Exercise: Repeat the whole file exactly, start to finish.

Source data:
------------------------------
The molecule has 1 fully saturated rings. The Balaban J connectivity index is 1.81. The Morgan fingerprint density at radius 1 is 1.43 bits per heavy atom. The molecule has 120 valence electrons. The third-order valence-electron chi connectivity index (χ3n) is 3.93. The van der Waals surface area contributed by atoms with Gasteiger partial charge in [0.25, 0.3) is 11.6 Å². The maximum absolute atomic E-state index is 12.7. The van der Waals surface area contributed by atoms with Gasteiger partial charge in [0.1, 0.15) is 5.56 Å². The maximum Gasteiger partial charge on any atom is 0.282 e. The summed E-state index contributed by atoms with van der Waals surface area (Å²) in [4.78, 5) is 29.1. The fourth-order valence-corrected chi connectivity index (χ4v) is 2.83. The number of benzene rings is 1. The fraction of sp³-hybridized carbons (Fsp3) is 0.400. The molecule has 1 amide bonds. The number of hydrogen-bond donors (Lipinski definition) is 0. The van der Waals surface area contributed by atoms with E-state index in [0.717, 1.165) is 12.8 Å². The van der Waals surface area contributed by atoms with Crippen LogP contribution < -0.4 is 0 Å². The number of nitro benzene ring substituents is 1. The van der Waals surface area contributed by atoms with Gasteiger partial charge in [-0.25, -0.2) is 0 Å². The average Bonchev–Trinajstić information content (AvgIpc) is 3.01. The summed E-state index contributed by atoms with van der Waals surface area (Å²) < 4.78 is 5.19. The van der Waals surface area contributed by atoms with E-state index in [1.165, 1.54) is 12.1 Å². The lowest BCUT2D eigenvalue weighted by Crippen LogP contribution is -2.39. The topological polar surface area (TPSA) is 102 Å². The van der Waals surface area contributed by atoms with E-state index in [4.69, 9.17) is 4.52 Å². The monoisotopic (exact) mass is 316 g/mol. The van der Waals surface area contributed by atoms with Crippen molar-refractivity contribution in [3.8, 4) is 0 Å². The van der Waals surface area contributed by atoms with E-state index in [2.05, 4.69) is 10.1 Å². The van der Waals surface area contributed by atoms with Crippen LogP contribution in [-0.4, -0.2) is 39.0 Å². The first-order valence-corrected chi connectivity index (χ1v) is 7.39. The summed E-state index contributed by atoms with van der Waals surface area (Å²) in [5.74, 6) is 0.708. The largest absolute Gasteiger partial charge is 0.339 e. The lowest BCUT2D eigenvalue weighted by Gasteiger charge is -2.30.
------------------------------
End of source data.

The molecule has 1 fully saturated rings. The Balaban J connectivity index is 1.81. The Morgan fingerprint density at radius 1 is 1.43 bits per heavy atom. The molecule has 120 valence electrons. The third-order valence-electron chi connectivity index (χ3n) is 3.93. The van der Waals surface area contributed by atoms with Gasteiger partial charge in [0.25, 0.3) is 11.6 Å². The maximum absolute atomic E-state index is 12.7. The van der Waals surface area contributed by atoms with Gasteiger partial charge in [0.1, 0.15) is 5.56 Å². The maximum Gasteiger partial charge on any atom is 0.282 e. The summed E-state index contributed by atoms with van der Waals surface area (Å²) in [4.78, 5) is 29.1. The fourth-order valence-corrected chi connectivity index (χ4v) is 2.83. The number of benzene rings is 1. The fraction of sp³-hybridized carbons (Fsp3) is 0.400. The molecule has 1 amide bonds. The number of hydrogen-bond donors (Lipinski definition) is 0. The van der Waals surface area contributed by atoms with E-state index in [0.717, 1.165) is 12.8 Å². The van der Waals surface area contributed by atoms with Crippen LogP contribution < -0.4 is 0 Å². The number of nitro benzene ring substituents is 1. The van der Waals surface area contributed by atoms with Gasteiger partial charge in [-0.25, -0.2) is 0 Å². The average Bonchev–Trinajstić information content (AvgIpc) is 3.01. The summed E-state index contributed by atoms with van der Waals surface area (Å²) < 4.78 is 5.19. The van der Waals surface area contributed by atoms with E-state index in [1.165, 1.54) is 12.1 Å². The lowest BCUT2D eigenvalue weighted by Crippen LogP contribution is -2.39. The topological polar surface area (TPSA) is 102 Å². The van der Waals surface area contributed by atoms with E-state index in [4.69, 9.17) is 4.52 Å². The monoisotopic (exact) mass is 316 g/mol. The van der Waals surface area contributed by atoms with Crippen molar-refractivity contribution in [3.8, 4) is 0 Å². The van der Waals surface area contributed by atoms with E-state index in [2.05, 4.69) is 10.1 Å². The van der Waals surface area contributed by atoms with Crippen LogP contribution in [-0.4, -0.2) is 39.0 Å². The first-order valence-corrected chi connectivity index (χ1v) is 7.39. The summed E-state index contributed by atoms with van der Waals surface area (Å²) in [5.74, 6) is 0.708. The largest absolute Gasteiger partial charge is 0.339 e. The lowest BCUT2D eigenvalue weighted by Gasteiger charge is -2.30.